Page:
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Côte d’Ivoire Breaks From United Methodist Church

Methodists from West Africa country vote to leave denomination over LGBTQ policies

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The United Methodist Church of Ivory Coast (EMUCI) has withdrawn from the United Methodist Church over its stance on LGBTQ issues, namely the ordination of pastors who identify as LGBTQ and the celebration of same-sex marriages.

United Methodist Church of Ivory Coast. Jubilee Temple of Cocody in Abidjan. (Photo by Zenman / Wikimedia Commons)

Members of EMUCI (Eglise Méthodiste Unie Côte d’Ivoire), located in the West Africa country of Côte d’Ivoire, met in Abidjan on May 28 and cast their votes to disaffiliate from the UMC.

The decision follows the denomination’s General Conference in Charlotte, North Carolina, where delegates overwhelmingly overturned a measure barring clergy who identify as LGBTQ from ordination. The changes included a motion barring superintendents or overseers from punishing clergy for officiating a same-sex wedding or prohibiting a church from holding one.

EMUCI joined the UMC in 2002, but says the denomination now “deviates from the Holy Scriptures” and prefers “to sacrifice its honor and integrity to honor the LGBTQ community,” according to La Croix International.

The UMC has deep roots in Côte d’Ivoire. After William Wadé Harris established the church in 1914, it expanded from Grand Bassam to become autonomous in 1985. The EMUCI integrated the Protestant Methodist Church in 2004 and now has 700,000 members serving a community of 1 million in a population of 21 million.

With 900 churches and 100 preaching points, the church has experienced 7-8% annual growth. Its demographic reflects the country’s, with 60% under 35 and women as the majority. Alongside its spiritual mission, the church runs schools and a hospital while engaging in community development.

The Côte d’Ivoire Conference was granted provisional membership in the denomination during the 2004 General Conference and fully admitted in 2008. It quickly became one of the denomination’s largest conferences, with over 1 million professing members as of the most recent report.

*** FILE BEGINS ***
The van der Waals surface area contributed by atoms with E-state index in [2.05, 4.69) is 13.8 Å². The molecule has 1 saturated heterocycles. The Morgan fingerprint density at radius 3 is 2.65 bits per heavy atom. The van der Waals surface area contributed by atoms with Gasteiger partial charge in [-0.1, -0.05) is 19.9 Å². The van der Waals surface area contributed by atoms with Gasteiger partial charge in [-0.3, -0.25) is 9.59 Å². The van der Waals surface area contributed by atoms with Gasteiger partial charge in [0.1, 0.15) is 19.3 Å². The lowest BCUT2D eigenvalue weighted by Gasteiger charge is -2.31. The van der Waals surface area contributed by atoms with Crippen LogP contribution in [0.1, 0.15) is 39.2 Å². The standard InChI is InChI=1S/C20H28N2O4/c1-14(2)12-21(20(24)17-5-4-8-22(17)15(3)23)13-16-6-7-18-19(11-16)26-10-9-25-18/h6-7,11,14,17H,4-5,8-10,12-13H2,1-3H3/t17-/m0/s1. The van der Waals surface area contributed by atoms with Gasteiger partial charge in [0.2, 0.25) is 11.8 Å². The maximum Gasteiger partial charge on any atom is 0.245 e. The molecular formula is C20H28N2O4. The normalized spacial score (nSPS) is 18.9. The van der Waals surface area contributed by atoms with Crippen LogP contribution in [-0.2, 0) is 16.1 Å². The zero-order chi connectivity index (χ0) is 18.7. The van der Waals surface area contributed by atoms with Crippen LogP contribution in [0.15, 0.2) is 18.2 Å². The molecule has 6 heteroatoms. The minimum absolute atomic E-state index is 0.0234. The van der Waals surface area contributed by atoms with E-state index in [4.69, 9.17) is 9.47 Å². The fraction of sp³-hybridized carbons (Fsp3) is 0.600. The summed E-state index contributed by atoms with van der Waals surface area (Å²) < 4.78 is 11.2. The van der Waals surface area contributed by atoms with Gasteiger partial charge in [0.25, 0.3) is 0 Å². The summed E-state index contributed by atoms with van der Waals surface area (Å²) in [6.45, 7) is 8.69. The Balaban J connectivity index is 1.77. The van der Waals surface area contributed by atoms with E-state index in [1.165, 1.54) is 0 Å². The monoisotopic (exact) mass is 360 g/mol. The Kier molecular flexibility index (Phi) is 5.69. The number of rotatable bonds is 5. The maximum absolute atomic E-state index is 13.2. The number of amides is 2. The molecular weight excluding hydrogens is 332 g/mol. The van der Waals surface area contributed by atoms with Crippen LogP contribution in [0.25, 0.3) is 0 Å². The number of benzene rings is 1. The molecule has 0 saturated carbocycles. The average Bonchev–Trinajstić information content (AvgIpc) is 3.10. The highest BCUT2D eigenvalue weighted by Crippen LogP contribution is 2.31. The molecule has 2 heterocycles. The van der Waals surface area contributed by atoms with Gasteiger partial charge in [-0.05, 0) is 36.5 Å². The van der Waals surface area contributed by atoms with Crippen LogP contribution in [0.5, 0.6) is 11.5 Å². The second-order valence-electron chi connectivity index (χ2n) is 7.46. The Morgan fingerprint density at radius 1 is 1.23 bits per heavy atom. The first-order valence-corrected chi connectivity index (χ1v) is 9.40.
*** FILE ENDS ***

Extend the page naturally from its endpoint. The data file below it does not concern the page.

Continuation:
During the organization’s annual conference, Bishop Benjamin Boni, the president of EMUCI, declared: “The United Methodist Church now rests on socio-cultural values that have consumed its doctrinal and disciplinary integrity.”

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The church has historically maintained prohibitions on same-sex marriage and the ordination of pastors who identify as LGBTQ, making the topic of gender and sexuality a divisive subject for many years. Delegates at a special assembly in St. Louis, Missouri, in February 2019 affirmed its stance by voting 438 to 384 in favor of the “Traditional Plan,” which reiterated the “incompatibility” of homosexuality with Christian doctrine.

Nevertheless, the denomination has wavered in past years, causing a friction that eventually resulted in the formation of the Global Methodist Church in May 2022, a conservative alternative to the UMC. The schism has resulted in more than 7,600 U.S.-based churches splitting from the UMC.

At this year’s UMC convention, delegates approved the doctrinal change and 22 other legislative texts, casting 692 votes in support and 51 against—or 93% in favor. UM News, the official news agency of the UMC, stressed, “Nothing adopted by the General Conference or under study would compel churches to accept a homosexual pastor. The legislation approved today also explicitly protects the right of clergy and churches not to officiate same-sex marriages or host them.”

Minority African churches, especially those in Ivory Coast, continue to hold to the Traditional Plan.

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Jessica Eturralde

Jessica Eturralde is a military wife of 18 years and mother of three who serves as a freelance writer, TV host, and filmmaker. Bylines include Yahoo, Huffington Post, OC16TV.

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